Blogging Bayport Alameda

April 13, 2016

You could have been anywhere in the world

Filed under: Alameda — Lauren Do @ 6:03 am

One of Mayor Trish Spencer’s big things is attending other city of Alameda meeting, like the Planning Board or the Rec and Park Commission meetings.  Often some of the board and commission members seem to really like her presence as well, probably because some of those meetings hardly have an audience.  This attendance seems to be viewed as some sort of positive to her mayorship. However according to those that follow good governance for cities, this may not be best practice.

From a 2010 League of California Cities article:

As innocent as a council member’s motives may be, when he or she personally attends a planning commission meeting or another subordinate committee meeting, he or she may be crossing an ethical boundary. Council members do not violate any laws by attending commission meetings. However, they run the risk of:

  • Potentially revealing a biased view, thereby causing their own disqualification should the matter at hand subsequently come before the council;
  • Interfering with the role of the commission as an independent advisory body; and
  • Not acting in accordance with the views of the city council as a whole.

Beyond the issue of perceived bias, participating in a commission meeting raises other ethical questions. For instance, council members generally have the authority to remove a commission member. With this power, a council member’s mere attendance at a meeting can be highly influential, especially when he or she makes his or her opinions known. Merely indicating that one is not speaking for the entire council, but rather providing one’s own opinion, does not address the significant impact of the “boss” offering an opinion. This influence may also jeopardize a significant role of the commission, which is to provide independent recommendations or decisions to the city council. After all, none of the cities’ commissions are required to exist; if the city council wants to have the role of decision-maker, it could take that role. But when a city establishes a commission, the city council has also by implication indicated its desire to have an independent body make decisions or recommendations. The presence of the appointing authority at the commission meetings affects that independence.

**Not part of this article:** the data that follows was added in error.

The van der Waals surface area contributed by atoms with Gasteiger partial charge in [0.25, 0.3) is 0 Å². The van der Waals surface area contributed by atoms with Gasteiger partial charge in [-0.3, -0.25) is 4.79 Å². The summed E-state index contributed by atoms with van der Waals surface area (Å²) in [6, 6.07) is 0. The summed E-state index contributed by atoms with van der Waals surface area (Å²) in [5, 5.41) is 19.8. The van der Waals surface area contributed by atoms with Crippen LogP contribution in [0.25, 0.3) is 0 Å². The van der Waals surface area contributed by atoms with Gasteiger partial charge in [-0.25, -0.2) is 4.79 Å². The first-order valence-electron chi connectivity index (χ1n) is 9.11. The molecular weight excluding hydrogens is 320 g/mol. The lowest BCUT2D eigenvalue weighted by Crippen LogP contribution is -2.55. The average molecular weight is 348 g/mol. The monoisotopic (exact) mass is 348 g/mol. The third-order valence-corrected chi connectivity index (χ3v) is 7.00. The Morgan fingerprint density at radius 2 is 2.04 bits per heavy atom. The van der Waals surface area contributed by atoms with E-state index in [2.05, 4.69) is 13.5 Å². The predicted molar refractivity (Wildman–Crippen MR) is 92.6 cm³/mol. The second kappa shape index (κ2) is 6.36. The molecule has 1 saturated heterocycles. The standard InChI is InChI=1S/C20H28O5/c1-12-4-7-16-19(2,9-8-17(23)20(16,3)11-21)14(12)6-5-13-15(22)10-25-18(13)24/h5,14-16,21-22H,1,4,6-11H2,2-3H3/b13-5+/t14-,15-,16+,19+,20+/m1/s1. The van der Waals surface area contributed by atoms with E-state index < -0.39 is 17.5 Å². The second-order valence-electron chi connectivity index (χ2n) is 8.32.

I’ll note that the analysis also indicates that simply caveating that you are speaking as an individual won’t necessarily dampen the impact of the person who would be in charge of re-appointing you is expressing a very specific opinion.

And simply because an elected official does not attend a meeting in person does not mean that they don’t have opportunities to listen to the discussion and understand the deliberation process of that body.

This does not deprive council members of the ability to learn what occurs at a commission meeting. A city council member may listen to most meetings online, on television or by using the city clerk’s taped recordings. Information can also be obtained by reading the commission’s meeting minutes. A council member’s personal presence at or participation in a commission meeting, on the other hand, could reveal a biased view, disrupt the independence of the commission or exert undue influence on the commission, regardless of the council member’s intent. It is best avoided.